Garfield’s Typing Pal, DeMarque, $19.98, for PC with at least a Windows 98 Microsoft operating system.

Children receive a tour of the galaxy through National Geographic’s 3-D Space Projector. Sold exclusively at Target stores, this orb-shaped slide projector acts as a mini-planetarium and perfectly projects images on a white bedroom wall with the help of sturdy five-image strips.

An accompanying audio CD provides 30-second fact nuggets, sound effects and music to embellish the 25 stellar photographs of such faraway places as the surface of Mars, Neptune’s rings, the Andromeda Galaxy and the Kuiper Belt.

Star watchers also get two pairs of cardboard 3-D glasses, which bring the spectacular photographs to life in eye-popping detail.

3-D Space Projector, National Geographic, $24.99, stand-alone unit requires three C batteries.

ROMper Room is a column devoted to finding the best of multimedia edutainment. Write to Joseph Szadkowski, The Washington Times, 3600 New York Ave. NE, Washington, D.C. 20002; call 202/636-3016; or send e-mail (jszadkowski@washingtontimes.com)

DOUBLE DELIGHT

HERE ARE TWO MULTIMEDIA OR ENTERTAINMENT ITEMS TO TRY:

• APE ESCAPE 2 BY UBI SOFT FOR PLAYSTATION 2, $39.99. THIS SEQUEL TO A CLASSIC PLAYSTATION GAME IS ONE OF THE BEST 3-D PLATFORM TITLES OF THE YEAR. A SINGLE PLAYER TAKES ON THE ROLE OF JIMMY, WHO, WITH THE HELP OF TRUSTED ASSISTANT PIPOTCHI HOVERING ABOVE HIS HEAD AND HIS FRIEND NATALIE, MUST STOP THE INTELLIGENT PRIMATE SPECTER FROM TURNING THE WORLD INTO A “PLANET OF THE APES.” TO ACCOMPLISH THIS FEAT, JIMMY MUST WORK HIS WAY THROUGH 20 LEVELS CONTAINED IN EXPANSIVE ENVIRONMENTS AND SIMPLY CAPTURE 300 MONKEYS WITH A NET.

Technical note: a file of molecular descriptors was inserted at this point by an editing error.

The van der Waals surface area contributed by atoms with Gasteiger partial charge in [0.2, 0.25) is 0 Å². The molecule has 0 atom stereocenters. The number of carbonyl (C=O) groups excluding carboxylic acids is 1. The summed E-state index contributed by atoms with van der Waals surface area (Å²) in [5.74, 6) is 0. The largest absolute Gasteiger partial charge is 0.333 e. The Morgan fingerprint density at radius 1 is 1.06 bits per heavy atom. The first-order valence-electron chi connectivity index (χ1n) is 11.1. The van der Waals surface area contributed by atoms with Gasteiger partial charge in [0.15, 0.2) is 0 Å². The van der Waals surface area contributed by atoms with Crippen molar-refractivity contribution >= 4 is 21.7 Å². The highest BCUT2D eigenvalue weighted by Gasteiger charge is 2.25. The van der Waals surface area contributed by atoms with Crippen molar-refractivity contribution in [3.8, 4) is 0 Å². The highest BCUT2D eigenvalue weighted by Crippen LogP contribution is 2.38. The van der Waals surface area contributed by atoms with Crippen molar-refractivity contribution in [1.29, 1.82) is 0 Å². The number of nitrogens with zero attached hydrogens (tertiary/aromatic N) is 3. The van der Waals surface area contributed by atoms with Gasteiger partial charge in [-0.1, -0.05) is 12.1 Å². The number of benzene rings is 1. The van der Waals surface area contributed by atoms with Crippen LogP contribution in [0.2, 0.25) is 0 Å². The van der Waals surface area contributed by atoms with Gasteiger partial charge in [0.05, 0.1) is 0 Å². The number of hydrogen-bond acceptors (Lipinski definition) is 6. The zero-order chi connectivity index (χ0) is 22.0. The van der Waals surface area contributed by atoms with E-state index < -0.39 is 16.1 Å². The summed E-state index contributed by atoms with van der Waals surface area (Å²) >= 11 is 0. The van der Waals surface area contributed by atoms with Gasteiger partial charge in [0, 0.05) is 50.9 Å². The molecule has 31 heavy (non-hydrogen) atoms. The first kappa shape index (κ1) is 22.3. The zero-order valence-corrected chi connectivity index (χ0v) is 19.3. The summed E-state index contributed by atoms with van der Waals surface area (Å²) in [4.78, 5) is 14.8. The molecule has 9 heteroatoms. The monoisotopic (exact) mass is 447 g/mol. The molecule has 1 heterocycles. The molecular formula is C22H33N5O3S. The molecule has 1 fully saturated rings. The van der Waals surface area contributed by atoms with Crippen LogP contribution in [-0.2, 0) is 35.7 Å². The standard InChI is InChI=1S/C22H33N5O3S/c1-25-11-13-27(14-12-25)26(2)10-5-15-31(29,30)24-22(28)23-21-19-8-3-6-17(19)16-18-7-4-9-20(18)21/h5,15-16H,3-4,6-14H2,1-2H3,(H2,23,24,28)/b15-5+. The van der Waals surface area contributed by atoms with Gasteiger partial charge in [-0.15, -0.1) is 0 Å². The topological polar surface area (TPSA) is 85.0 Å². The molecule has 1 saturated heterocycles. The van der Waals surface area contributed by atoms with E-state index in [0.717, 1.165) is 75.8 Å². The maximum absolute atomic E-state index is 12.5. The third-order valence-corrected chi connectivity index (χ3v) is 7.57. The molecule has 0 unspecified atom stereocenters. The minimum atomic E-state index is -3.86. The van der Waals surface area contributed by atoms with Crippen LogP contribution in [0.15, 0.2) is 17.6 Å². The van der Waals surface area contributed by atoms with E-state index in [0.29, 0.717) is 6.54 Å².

THE GAME WILL COMPLETELY CAPTIVATE A CHILD THANKS TO THE USE OF GADGETS SUCH AS A SUPER HOOP AND BANANARANG, THE CHANCE TO CONTROL A SUBMARINE AND TANK, FIGHTING THE FREAKY MONKEY FIVE, VIEWING BIOGRAPHIES ON EVERY MONKEY CAPTURED, COLLECTING GOLD COINS TO OBTAIN BONUSES SUCH AS SONGS, STORIES, SECRET PHOTOS AND DESIGN SKETCHES FROM THE GOTCHA BOX, AND EVEN TAKING PART IN GADGET PRACTICE AND MINIGAMES.

THE DEVELOPERS DEFINITELY HAD POKEMON ON THE BRAIN WHILE CREATING THIS ADDICTIVE JAUNT, AND THAT FORM OF IMITATION BODES WELL IN OFFERING THIS PERFECT FAMILY FRIENDLY FUN-FEST.

MPokemon Pinball: Ruby and Sapphire by Nintendo for Gameboy Advance, $29.99. While on the subject of Pokemon, Pikachu and the gang visit Nintendo’s popular hand-held gaming system to give junior the chance to maneuver a Poke-ball around a pinball table to catch 200 cute creatures.

The game delves into Pokemon lore as the player selects the Ruby or the Sapphire table, He or she commands three orbs using flippers to shoot them at bumpers, loops and secret passages to initiate a wide range of Pokemon-inspired adventures, including defeating Kecleon in a minigame by hitting him repeatedly with a ball, taking out some Duskulls or pummeling a Cyndaquil.

Pokemon can be hatched, evolved and even traded with friends using the GBA link cable. The Pokedex also contains biographies on the minimonsters in a player’s possession. The terminology may be Greek to parents, but the game still follows the laws and look of pinball and will keep family members pleasantly occupied on any long trip.